3. All I can say Eric is I’ve been fighting since 1993 to convince certain activists within my circle of acquaintances to see the light. But it’s like trying to make them see that Lenin, Stalin, Mao, Castro and Guevara were murderers. They simply won’t believe it. Not ever.

  4. Well, Mischa you are a determined one. Effective sidestep to the group of lefties mentioned. I quit the linked in group. Waayy to many flat out liars there. My problem will come up again when they come up with g.e. crops such as sweet peppers that fix N. Or something similar. I sell at markets in Gainesville Fl. and the anti bias is bad. I probably need to get materials for farm tour days and market events to try to break down resistance before I find that a g.e. crop would be in the interest of both myself and my customers. But I can’t grow it cause I can’t sell it. Hey, maybe we can get Kevin to write a few columns for the local paper.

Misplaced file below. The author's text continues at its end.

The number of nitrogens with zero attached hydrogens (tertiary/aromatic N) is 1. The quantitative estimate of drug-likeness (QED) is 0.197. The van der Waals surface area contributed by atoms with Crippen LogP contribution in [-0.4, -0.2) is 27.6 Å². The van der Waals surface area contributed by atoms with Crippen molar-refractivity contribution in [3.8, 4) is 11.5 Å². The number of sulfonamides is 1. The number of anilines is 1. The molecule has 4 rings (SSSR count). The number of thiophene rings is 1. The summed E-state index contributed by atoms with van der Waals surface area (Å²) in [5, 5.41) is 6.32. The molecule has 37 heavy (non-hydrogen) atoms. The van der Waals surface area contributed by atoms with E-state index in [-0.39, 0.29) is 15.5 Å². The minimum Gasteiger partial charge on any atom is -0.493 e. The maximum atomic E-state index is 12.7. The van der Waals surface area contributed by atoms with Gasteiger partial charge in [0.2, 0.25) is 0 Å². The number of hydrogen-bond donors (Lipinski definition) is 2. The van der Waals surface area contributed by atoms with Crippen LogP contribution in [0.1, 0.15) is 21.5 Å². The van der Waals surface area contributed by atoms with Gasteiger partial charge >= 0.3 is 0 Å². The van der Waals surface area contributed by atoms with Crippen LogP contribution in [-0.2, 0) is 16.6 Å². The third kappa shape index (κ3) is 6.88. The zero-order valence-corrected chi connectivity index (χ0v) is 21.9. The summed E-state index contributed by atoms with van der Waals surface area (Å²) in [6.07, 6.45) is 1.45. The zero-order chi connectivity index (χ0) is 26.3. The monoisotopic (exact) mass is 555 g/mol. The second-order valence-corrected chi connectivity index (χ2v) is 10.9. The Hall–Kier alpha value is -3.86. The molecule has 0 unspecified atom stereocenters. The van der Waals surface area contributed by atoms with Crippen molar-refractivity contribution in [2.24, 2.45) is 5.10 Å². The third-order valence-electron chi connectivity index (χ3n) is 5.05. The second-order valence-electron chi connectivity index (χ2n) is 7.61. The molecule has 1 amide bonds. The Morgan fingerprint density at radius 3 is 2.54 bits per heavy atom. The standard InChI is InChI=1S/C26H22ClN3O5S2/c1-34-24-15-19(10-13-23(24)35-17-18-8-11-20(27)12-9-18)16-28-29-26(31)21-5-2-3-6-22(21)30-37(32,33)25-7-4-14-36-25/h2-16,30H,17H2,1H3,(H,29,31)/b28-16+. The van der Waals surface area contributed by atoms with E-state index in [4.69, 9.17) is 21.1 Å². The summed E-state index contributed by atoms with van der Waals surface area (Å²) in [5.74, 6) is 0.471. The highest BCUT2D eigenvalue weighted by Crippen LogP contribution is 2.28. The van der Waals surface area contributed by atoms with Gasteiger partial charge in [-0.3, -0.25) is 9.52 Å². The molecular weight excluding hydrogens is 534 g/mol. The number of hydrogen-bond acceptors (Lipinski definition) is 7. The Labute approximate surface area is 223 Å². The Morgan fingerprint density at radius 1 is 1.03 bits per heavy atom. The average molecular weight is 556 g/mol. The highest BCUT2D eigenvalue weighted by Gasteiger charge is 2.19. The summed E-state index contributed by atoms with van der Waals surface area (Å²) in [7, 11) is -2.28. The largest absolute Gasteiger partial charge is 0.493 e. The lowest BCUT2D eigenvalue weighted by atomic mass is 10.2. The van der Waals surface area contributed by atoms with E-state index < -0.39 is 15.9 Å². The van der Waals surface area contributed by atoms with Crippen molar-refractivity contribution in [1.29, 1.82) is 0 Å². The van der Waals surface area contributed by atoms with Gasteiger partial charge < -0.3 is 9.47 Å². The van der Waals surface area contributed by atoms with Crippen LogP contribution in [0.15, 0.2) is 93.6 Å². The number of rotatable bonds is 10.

5. What you are trying to do sounds commendable Eric. But what’s missing here is support from industry groups like BIO and CropLife which have, sadly, taken a wait-and-see approach to defending the science of biotechnology. It’s the same with the executives at Monsanto, Bayer and Syngenta. The silence is deafening.

  6. I wonder what happens to Rats 1 year into life being fed GMO’s, and then switching back to normal food.
    Did their health improve or was enough damage done in their first 1 year ( time-wise relatable to the 15 years we’ve been poisoning ourselves) to be saved from tumors?

  7. Garret, your comment assumes that we have been poisoning ourselves. This is incorrect. If ypou think otherwise please post proof or evidence of some type. Also from a common sense standpoint it is difficult to believe your question about a tumor prone strain of rats “improving” by switching to non g.e. feed is anything but an indication of not having read much of anything on the subject of the serralini paper.